Is there such thing as silly conservative politics? Do they mix any better with music than silly liberal politics? When Lowell George sang about the sign that flashed “Eat Chop Suey” and “Join the U.S. Marines” in ‘A Apolitical Blues,’ was he really being apolitical?

    Grandpa Jones may not have been a communist, but he was a hillbilly. Does that make his sentiment any more or less valid? He was also an entertainer and knew how to play his audience – same question – he knew which side of the bread had the butter.

    Dave Dudley’s most famous song is about a truck – which may or may not qualitfy him for political rant.

    I totally agree – music and politics – a bad mix – but perhaps a valid mix for some whose personal politics include a little two step, a little shuffle, and a lotta tap dancing for figurative (and maybe literal) spare change.

  • Uncle Al,

    While I may take up your argument about the musical merit of Rage Against The Machine or Neil Young’s “Living With War” another time — and lets face it, it is all subjective anyway — I will gladly the bait on what music actually means.

    You said it yourself, and I quote:

    “Music is about emotion expressed through melody, rhythm and harmony.”

    Absolutely correct.

    And emotion properly defined is all about the expression of feelings, whether they be about love, heartbreak, and relationships or a particularly strong point of view about a certain issue — be it of a personal, or even, yes a political one.

    But going beyond that, I think the best music is often a reflection of it’s time, place, and culture — and in some cases, it can actually define it. Thats why hearing a song like “FWIW” or “Ohio” (interesting we are talking about that song on this, the anniversary of the Kent State tragedy), evokes the strong images that it does.

    Another group that did a decent job of defining it’s time was the Beatles. Last night I watched the movie “Across The Universe” for the first time, and being the liberal softie that I am, I was damn near moved to tears by it. The story was pretty much your basic Romeo & Juliet sort of tragic love fable, but when framed against those Beatles songs and the turbulent times of the sixties, it just really resonated with me.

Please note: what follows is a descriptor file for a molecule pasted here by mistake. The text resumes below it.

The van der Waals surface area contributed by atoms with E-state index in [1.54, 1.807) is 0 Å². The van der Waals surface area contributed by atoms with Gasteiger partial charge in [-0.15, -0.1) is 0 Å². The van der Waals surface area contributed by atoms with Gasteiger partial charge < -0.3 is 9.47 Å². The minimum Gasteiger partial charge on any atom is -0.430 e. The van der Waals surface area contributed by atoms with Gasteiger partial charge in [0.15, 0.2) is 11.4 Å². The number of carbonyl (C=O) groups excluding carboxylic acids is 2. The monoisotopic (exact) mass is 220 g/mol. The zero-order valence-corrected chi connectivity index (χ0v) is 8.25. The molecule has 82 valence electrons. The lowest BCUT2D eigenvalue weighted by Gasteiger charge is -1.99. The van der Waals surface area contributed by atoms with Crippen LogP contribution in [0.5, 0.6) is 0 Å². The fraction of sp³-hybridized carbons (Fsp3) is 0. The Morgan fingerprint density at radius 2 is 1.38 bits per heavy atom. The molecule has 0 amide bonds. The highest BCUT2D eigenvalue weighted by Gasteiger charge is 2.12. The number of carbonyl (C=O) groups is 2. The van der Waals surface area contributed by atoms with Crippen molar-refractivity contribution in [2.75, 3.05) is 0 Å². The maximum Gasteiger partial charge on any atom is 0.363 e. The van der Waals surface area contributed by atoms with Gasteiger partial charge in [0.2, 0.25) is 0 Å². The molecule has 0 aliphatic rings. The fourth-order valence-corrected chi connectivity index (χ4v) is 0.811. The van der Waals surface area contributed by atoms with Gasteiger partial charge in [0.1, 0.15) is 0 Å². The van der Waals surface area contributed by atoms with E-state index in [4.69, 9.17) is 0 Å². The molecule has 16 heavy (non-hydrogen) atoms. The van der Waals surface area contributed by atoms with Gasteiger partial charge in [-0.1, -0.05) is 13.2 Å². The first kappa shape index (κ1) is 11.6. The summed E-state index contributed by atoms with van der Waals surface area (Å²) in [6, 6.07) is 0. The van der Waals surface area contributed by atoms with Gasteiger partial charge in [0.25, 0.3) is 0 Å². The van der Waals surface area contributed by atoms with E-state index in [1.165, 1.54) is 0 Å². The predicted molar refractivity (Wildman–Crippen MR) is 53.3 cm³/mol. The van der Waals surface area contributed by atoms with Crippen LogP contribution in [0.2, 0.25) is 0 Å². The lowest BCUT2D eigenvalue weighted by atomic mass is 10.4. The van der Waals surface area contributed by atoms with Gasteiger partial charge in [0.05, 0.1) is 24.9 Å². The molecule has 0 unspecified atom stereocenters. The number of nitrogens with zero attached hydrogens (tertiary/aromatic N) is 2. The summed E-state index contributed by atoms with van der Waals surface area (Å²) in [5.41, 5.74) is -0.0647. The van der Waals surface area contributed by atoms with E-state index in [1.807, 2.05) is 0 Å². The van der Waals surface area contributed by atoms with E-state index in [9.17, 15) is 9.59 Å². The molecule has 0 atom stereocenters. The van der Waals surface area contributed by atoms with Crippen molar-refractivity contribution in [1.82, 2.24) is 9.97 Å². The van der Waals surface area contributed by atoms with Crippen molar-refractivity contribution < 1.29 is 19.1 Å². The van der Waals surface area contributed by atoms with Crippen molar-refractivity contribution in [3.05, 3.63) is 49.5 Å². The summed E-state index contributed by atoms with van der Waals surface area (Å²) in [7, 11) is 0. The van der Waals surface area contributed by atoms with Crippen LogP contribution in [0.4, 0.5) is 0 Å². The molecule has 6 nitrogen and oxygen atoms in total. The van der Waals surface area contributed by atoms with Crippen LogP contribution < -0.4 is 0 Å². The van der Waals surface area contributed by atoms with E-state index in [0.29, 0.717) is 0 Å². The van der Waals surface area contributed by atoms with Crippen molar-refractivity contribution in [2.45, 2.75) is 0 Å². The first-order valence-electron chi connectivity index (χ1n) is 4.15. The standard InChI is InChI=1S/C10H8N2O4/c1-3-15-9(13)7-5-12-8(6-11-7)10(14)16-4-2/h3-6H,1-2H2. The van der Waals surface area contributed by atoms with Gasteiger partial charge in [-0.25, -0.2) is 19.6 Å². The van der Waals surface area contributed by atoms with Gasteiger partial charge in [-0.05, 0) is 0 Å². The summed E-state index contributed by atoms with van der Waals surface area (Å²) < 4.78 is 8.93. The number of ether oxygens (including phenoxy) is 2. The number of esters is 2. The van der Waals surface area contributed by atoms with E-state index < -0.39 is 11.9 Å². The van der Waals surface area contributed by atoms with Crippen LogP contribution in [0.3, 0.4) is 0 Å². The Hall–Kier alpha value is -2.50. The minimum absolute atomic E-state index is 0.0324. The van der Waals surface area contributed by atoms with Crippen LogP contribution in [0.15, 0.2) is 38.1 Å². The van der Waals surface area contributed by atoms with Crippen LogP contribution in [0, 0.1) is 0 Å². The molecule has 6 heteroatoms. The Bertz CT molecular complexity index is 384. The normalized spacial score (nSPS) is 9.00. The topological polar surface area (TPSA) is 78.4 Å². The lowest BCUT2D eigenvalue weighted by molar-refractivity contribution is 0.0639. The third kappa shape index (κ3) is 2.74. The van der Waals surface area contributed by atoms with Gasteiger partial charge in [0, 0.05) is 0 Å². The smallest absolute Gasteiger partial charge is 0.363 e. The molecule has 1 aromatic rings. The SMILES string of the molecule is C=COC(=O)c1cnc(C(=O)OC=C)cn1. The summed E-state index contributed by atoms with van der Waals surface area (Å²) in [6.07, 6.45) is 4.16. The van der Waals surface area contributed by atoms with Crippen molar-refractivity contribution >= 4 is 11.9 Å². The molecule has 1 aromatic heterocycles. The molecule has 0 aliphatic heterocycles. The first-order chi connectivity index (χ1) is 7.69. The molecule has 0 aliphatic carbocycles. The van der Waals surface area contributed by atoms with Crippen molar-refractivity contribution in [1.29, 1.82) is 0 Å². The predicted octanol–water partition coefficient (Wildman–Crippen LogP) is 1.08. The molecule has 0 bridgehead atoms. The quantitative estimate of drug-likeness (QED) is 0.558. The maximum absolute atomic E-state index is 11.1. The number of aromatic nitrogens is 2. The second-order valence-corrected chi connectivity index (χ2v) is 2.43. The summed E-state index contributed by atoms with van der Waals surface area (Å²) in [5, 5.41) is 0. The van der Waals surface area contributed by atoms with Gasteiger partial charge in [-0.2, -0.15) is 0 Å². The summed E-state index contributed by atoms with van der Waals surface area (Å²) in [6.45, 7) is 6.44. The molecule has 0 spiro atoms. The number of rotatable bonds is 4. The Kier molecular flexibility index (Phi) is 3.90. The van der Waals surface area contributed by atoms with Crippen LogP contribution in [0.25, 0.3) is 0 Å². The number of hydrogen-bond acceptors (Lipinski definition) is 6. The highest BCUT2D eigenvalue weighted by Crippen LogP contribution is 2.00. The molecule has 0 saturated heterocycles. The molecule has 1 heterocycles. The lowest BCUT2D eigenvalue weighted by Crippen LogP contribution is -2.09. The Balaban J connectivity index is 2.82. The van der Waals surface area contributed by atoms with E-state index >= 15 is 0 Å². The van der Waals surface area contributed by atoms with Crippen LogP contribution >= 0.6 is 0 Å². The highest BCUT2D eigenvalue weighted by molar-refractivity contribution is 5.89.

As I said in the article, we are living in equally turbulent times right now, and I just find it interesting that not that many artists have picked up the clarion call. Indeed, political sentiments aside, these are times that demand a soundtrack.

    And I just don’t think Mariah Carey’s “Touch My Body” is it.


  • “It’s a piss poor way to make a legitimate political argument.”

    Not like a puppet movie, right? Since you have repeatedly proven you have no good sense when it comes to rock and roll, Al, your assessment about RATM carries no weight.

    “This Living With War album was a flop”

    Based on what criteria? All it has to do is make its money back as is it is the music business (emphasis on the latter), so feel free to post the link to the page on your site that details the accounting.

  • Ruvy

    I’m going to leave the bunch of you to argue over whose judgment of music is best. Music was always my cousin David’s medium, not mine. But given that this article has a distinctly political slant, I feel qualified to comment a bit.

    Like you, Glen, I lived through the era of “radical” music, though at the time, it did not seem radical at all to me. The 1967 tune “For What It’s Worth” is an example of what I’m getting at. If I didn’t know that the tune was from 1967, I could have easily thought it was a protest song about the deaths at Kent State, when a man with a gun indeed brought people down, and suddenly, “knowing what was going down” was of primary importance.

    There were a whole series of strikes at universities after Kent State and two campuses at the City University where I attended were closed down for the rest of the semester. I was on the “steering committee” (remember those?) for the strike at Lehman College and “knowing what was going down” meant knowing who was being arrested, who was coming in as an agent provocateur from the Feds, how were kids to be fed at school if they didn’t bring their own food, what “revolutionary classes” were being held, etc., etc….

    And talk about paranoia….

    Those were the good old “innocent” days, Glen. You’re sure you want them back?

    Getting people fired up about revolution is what we need to do here in Israel today, but folks have to understand that getting involved can cost them their lives – you know, like at Kent State?

    For what it’s worth, anyway….

  • For the most part, mainstream music has lacked any meaningful vigor for a while now. The one exception is industrial music, which is still bucking the system and shaking things up. But that’s not a genre that’s in the spotlight, so there isn’t much mass sway there.

    Great article, and you bring up a lot of important points.